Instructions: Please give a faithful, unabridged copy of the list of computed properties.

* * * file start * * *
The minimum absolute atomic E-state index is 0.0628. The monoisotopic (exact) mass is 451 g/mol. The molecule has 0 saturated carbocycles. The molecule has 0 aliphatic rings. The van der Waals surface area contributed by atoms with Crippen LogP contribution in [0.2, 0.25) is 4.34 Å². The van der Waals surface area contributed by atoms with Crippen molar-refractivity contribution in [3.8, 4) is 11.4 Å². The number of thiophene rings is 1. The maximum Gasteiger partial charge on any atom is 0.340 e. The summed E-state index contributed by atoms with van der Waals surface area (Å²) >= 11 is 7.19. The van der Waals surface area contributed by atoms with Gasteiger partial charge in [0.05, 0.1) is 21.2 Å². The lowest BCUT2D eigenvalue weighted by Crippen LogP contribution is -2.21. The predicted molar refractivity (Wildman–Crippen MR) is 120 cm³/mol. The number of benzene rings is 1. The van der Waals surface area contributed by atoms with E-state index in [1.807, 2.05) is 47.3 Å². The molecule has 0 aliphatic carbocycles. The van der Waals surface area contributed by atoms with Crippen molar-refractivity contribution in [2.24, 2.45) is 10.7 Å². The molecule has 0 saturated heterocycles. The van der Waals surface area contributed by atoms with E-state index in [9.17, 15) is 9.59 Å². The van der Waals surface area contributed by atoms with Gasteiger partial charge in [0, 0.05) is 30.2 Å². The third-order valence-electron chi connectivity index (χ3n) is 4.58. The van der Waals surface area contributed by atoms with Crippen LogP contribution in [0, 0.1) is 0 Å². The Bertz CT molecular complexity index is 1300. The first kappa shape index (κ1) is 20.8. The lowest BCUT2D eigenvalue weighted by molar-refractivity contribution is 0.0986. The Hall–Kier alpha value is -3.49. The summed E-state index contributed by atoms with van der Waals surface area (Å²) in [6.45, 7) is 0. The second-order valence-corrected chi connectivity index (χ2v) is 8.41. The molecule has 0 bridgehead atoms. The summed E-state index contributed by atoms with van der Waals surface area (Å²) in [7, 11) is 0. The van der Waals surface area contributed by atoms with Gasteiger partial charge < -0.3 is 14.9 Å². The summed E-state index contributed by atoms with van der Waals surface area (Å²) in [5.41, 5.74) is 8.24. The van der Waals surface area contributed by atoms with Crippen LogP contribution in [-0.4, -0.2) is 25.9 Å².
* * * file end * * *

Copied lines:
The minimum absolute atomic E-state index is 0.0628. The monoisotopic (exact) mass is 451 g/mol. The molecule has 0 saturated carbocycles. The molecule has 0 aliphatic rings. The van der Waals surface area contributed by atoms with Crippen LogP contribution in [0.2, 0.25) is 4.34 Å². The van der Waals surface area contributed by atoms with Crippen molar-refractivity contribution in [3.8, 4) is 11.4 Å². The number of thiophene rings is 1. The maximum Gasteiger partial charge on any atom is 0.340 e. The summed E-state index contributed by atoms with van der Waals surface area (Å²) >= 11 is 7.19. The van der Waals surface area contributed by atoms with Gasteiger partial charge in [0.05, 0.1) is 21.2 Å². The lowest BCUT2D eigenvalue weighted by Crippen LogP contribution is -2.21. The predicted molar refractivity (Wildman–Crippen MR) is 120 cm³/mol. The number of benzene rings is 1. The van der Waals surface area contributed by atoms with E-state index in [1.807, 2.05) is 47.3 Å². The molecule has 0 aliphatic carbocycles. The van der Waals surface area contributed by atoms with Crippen molar-refractivity contribution in [2.24, 2.45) is 10.7 Å². The molecule has 0 saturated heterocycles. The van der Waals surface area contributed by atoms with E-state index in [9.17, 15) is 9.59 Å². The van der Waals surface area contributed by atoms with Gasteiger partial charge in [0, 0.05) is 30.2 Å². The third-order valence-electron chi connectivity index (χ3n) is 4.58. The van der Waals surface area contributed by atoms with Crippen LogP contribution in [0, 0.1) is 0 Å². The Bertz CT molecular complexity index is 1300. The first kappa shape index (κ1) is 20.8. The lowest BCUT2D eigenvalue weighted by molar-refractivity contribution is 0.0986. The Hall–Kier alpha value is -3.49. The summed E-state index contributed by atoms with van der Waals surface area (Å²) in [6.45, 7) is 0. The second-order valence-corrected chi connectivity index (χ2v) is 8.41. The molecule has 0 bridgehead atoms. The summed E-state index contributed by atoms with van der Waals surface area (Å²) in [7, 11) is 0. The van der Waals surface area contributed by atoms with Gasteiger partial charge < -0.3 is 14.9 Å². The summed E-state index contributed by atoms with van der Waals surface area (Å²) in [5.41, 5.74) is 8.24. The van der Waals surface area contributed by atoms with Crippen LogP contribution in [-0.4, -0.2) is 25.9 Å².